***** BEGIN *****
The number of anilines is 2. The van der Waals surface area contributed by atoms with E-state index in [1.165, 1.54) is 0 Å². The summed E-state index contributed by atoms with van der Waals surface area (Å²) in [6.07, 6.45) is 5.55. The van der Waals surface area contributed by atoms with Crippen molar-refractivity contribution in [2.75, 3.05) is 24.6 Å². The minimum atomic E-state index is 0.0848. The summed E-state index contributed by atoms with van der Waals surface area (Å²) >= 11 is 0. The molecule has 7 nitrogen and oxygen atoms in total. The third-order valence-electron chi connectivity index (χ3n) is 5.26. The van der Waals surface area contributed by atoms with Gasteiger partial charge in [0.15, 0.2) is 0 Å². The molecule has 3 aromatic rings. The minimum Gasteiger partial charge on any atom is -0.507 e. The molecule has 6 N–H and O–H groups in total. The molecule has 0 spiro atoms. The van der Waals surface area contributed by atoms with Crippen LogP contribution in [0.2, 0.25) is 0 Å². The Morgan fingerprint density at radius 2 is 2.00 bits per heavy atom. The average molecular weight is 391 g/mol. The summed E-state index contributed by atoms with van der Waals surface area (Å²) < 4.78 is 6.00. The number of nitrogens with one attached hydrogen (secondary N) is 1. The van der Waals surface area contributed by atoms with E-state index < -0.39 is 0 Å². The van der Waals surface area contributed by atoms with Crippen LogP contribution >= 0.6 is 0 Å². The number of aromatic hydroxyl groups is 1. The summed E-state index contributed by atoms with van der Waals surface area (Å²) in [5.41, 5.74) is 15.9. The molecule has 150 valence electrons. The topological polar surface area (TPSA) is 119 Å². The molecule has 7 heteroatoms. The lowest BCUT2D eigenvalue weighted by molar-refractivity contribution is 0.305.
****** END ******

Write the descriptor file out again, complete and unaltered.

The number of anilines is 2. The van der Waals surface area contributed by atoms with E-state index in [1.165, 1.54) is 0 Å². The summed E-state index contributed by atoms with van der Waals surface area (Å²) in [6.07, 6.45) is 5.55. The van der Waals surface area contributed by atoms with Crippen molar-refractivity contribution in [2.75, 3.05) is 24.6 Å². The minimum atomic E-state index is 0.0848. The summed E-state index contributed by atoms with van der Waals surface area (Å²) >= 11 is 0. The molecule has 7 nitrogen and oxygen atoms in total. The third-order valence-electron chi connectivity index (χ3n) is 5.26. The van der Waals surface area contributed by atoms with Gasteiger partial charge in [0.15, 0.2) is 0 Å². The molecule has 3 aromatic rings. The minimum Gasteiger partial charge on any atom is -0.507 e. The molecule has 6 N–H and O–H groups in total. The molecule has 0 spiro atoms. The van der Waals surface area contributed by atoms with Crippen LogP contribution in [0.2, 0.25) is 0 Å². The Morgan fingerprint density at radius 2 is 2.00 bits per heavy atom. The average molecular weight is 391 g/mol. The summed E-state index contributed by atoms with van der Waals surface area (Å²) < 4.78 is 6.00. The number of nitrogens with one attached hydrogen (secondary N) is 1. The van der Waals surface area contributed by atoms with E-state index < -0.39 is 0 Å². The van der Waals surface area contributed by atoms with Crippen LogP contribution >= 0.6 is 0 Å². The number of aromatic hydroxyl groups is 1. The summed E-state index contributed by atoms with van der Waals surface area (Å²) in [5.41, 5.74) is 15.9. The molecule has 150 valence electrons. The topological polar surface area (TPSA) is 119 Å². The molecule has 7 heteroatoms. The lowest BCUT2D eigenvalue weighted by molar-refractivity contribution is 0.305.